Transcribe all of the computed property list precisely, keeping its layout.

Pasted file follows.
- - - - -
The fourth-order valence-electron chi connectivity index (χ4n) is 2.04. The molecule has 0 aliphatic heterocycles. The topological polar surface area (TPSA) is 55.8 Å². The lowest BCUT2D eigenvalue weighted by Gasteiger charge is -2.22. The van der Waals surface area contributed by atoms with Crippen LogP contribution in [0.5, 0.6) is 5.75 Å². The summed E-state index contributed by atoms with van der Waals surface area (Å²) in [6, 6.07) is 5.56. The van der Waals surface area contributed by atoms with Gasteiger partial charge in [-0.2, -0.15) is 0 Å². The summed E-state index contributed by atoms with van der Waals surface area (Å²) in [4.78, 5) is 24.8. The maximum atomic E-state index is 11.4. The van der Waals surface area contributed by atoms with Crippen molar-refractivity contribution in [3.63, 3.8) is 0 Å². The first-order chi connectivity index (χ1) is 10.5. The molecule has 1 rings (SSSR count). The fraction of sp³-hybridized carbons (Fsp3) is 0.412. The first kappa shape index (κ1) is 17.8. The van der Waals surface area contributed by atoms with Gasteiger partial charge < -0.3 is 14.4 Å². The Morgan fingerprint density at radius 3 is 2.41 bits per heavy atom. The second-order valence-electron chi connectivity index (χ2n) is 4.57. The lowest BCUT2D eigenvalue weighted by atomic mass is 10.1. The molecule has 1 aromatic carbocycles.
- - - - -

The fourth-order valence-electron chi connectivity index (χ4n) is 2.04. The molecule has 0 aliphatic heterocycles. The topological polar surface area (TPSA) is 55.8 Å². The lowest BCUT2D eigenvalue weighted by Gasteiger charge is -2.22. The van der Waals surface area contributed by atoms with Crippen LogP contribution in [0.5, 0.6) is 5.75 Å². The summed E-state index contributed by atoms with van der Waals surface area (Å²) in [6, 6.07) is 5.56. The van der Waals surface area contributed by atoms with Gasteiger partial charge in [-0.2, -0.15) is 0 Å². The summed E-state index contributed by atoms with van der Waals surface area (Å²) in [4.78, 5) is 24.8. The maximum atomic E-state index is 11.4. The van der Waals surface area contributed by atoms with Crippen molar-refractivity contribution in [3.63, 3.8) is 0 Å². The first-order chi connectivity index (χ1) is 10.5. The molecule has 1 rings (SSSR count). The fraction of sp³-hybridized carbons (Fsp3) is 0.412. The first kappa shape index (κ1) is 17.8. The van der Waals surface area contributed by atoms with Gasteiger partial charge < -0.3 is 14.4 Å². The Morgan fingerprint density at radius 3 is 2.41 bits per heavy atom. The second-order valence-electron chi connectivity index (χ2n) is 4.57. The lowest BCUT2D eigenvalue weighted by atomic mass is 10.1. The molecule has 1 aromatic carbocycles.